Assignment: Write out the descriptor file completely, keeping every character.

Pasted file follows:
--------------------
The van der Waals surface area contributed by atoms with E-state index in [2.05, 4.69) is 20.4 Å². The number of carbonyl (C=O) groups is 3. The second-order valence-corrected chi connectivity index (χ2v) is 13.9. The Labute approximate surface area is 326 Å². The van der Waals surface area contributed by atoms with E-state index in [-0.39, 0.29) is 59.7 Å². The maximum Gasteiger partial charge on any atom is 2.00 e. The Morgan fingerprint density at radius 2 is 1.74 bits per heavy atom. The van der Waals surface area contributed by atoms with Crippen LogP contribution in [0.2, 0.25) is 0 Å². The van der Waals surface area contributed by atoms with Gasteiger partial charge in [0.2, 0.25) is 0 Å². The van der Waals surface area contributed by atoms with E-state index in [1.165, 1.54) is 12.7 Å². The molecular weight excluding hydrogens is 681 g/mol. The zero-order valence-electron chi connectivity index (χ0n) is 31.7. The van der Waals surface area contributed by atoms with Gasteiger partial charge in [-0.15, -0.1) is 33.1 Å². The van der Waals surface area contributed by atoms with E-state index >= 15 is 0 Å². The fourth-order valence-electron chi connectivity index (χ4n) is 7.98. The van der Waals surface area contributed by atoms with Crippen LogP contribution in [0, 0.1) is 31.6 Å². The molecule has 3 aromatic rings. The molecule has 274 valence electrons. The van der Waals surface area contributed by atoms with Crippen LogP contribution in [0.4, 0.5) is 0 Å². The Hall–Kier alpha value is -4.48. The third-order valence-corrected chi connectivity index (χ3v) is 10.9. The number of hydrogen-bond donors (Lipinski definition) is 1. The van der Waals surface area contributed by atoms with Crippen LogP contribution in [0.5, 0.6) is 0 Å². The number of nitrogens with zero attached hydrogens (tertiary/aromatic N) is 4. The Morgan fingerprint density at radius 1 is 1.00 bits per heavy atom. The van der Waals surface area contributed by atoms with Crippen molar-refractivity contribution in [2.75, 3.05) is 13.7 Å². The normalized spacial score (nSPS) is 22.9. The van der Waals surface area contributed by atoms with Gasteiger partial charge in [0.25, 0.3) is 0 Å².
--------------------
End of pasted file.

The van der Waals surface area contributed by atoms with E-state index in [2.05, 4.69) is 20.4 Å². The number of carbonyl (C=O) groups is 3. The second-order valence-corrected chi connectivity index (χ2v) is 13.9. The Labute approximate surface area is 326 Å². The van der Waals surface area contributed by atoms with E-state index in [-0.39, 0.29) is 59.7 Å². The maximum Gasteiger partial charge on any atom is 2.00 e. The Morgan fingerprint density at radius 2 is 1.74 bits per heavy atom. The van der Waals surface area contributed by atoms with Crippen LogP contribution in [0.2, 0.25) is 0 Å². The van der Waals surface area contributed by atoms with Gasteiger partial charge in [0.2, 0.25) is 0 Å². The van der Waals surface area contributed by atoms with E-state index in [1.165, 1.54) is 12.7 Å². The molecular weight excluding hydrogens is 681 g/mol. The zero-order valence-electron chi connectivity index (χ0n) is 31.7. The van der Waals surface area contributed by atoms with Gasteiger partial charge in [-0.15, -0.1) is 33.1 Å². The van der Waals surface area contributed by atoms with E-state index >= 15 is 0 Å². The fourth-order valence-electron chi connectivity index (χ4n) is 7.98. The van der Waals surface area contributed by atoms with Crippen LogP contribution in [0, 0.1) is 31.6 Å². The molecule has 3 aromatic rings. The molecule has 274 valence electrons. The van der Waals surface area contributed by atoms with Crippen LogP contribution in [0.4, 0.5) is 0 Å². The Hall–Kier alpha value is -4.48. The third-order valence-corrected chi connectivity index (χ3v) is 10.9. The number of hydrogen-bond donors (Lipinski definition) is 1. The van der Waals surface area contributed by atoms with Crippen LogP contribution in [0.5, 0.6) is 0 Å². The number of nitrogens with zero attached hydrogens (tertiary/aromatic N) is 4. The Morgan fingerprint density at radius 1 is 1.00 bits per heavy atom. The van der Waals surface area contributed by atoms with Crippen molar-refractivity contribution in [2.75, 3.05) is 13.7 Å². The normalized spacial score (nSPS) is 22.9. The van der Waals surface area contributed by atoms with Gasteiger partial charge in [0.25, 0.3) is 0 Å².